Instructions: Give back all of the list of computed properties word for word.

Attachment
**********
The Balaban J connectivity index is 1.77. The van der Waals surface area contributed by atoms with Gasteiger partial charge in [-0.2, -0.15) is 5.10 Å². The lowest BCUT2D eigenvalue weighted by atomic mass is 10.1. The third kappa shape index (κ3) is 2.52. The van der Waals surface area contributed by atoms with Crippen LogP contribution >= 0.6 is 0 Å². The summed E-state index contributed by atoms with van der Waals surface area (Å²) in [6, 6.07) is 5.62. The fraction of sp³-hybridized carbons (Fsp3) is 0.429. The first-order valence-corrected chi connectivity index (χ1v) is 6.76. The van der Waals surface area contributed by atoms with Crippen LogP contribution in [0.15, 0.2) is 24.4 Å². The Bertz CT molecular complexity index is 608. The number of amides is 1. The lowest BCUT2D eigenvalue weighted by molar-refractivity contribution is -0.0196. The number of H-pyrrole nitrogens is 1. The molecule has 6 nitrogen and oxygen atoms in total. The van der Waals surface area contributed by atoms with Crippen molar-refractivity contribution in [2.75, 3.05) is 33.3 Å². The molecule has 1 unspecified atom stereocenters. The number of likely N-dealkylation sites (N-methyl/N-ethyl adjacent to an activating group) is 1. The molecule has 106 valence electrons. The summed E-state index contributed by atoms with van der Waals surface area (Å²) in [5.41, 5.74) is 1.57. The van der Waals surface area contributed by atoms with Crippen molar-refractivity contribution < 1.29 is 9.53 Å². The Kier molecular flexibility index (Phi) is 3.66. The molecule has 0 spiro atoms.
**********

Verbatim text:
The Balaban J connectivity index is 1.77. The van der Waals surface area contributed by atoms with Gasteiger partial charge in [-0.2, -0.15) is 5.10 Å². The lowest BCUT2D eigenvalue weighted by atomic mass is 10.1. The third kappa shape index (κ3) is 2.52. The van der Waals surface area contributed by atoms with Crippen LogP contribution >= 0.6 is 0 Å². The summed E-state index contributed by atoms with van der Waals surface area (Å²) in [6, 6.07) is 5.62. The fraction of sp³-hybridized carbons (Fsp3) is 0.429. The first-order valence-corrected chi connectivity index (χ1v) is 6.76. The van der Waals surface area contributed by atoms with Crippen LogP contribution in [0.15, 0.2) is 24.4 Å². The Bertz CT molecular complexity index is 608. The number of amides is 1. The lowest BCUT2D eigenvalue weighted by molar-refractivity contribution is -0.0196. The number of H-pyrrole nitrogens is 1. The molecule has 6 nitrogen and oxygen atoms in total. The van der Waals surface area contributed by atoms with Crippen molar-refractivity contribution in [2.75, 3.05) is 33.3 Å². The molecule has 1 unspecified atom stereocenters. The number of likely N-dealkylation sites (N-methyl/N-ethyl adjacent to an activating group) is 1. The molecule has 106 valence electrons. The summed E-state index contributed by atoms with van der Waals surface area (Å²) in [5.41, 5.74) is 1.57. The van der Waals surface area contributed by atoms with Crippen molar-refractivity contribution < 1.29 is 9.53 Å². The Kier molecular flexibility index (Phi) is 3.66. The molecule has 0 spiro atoms.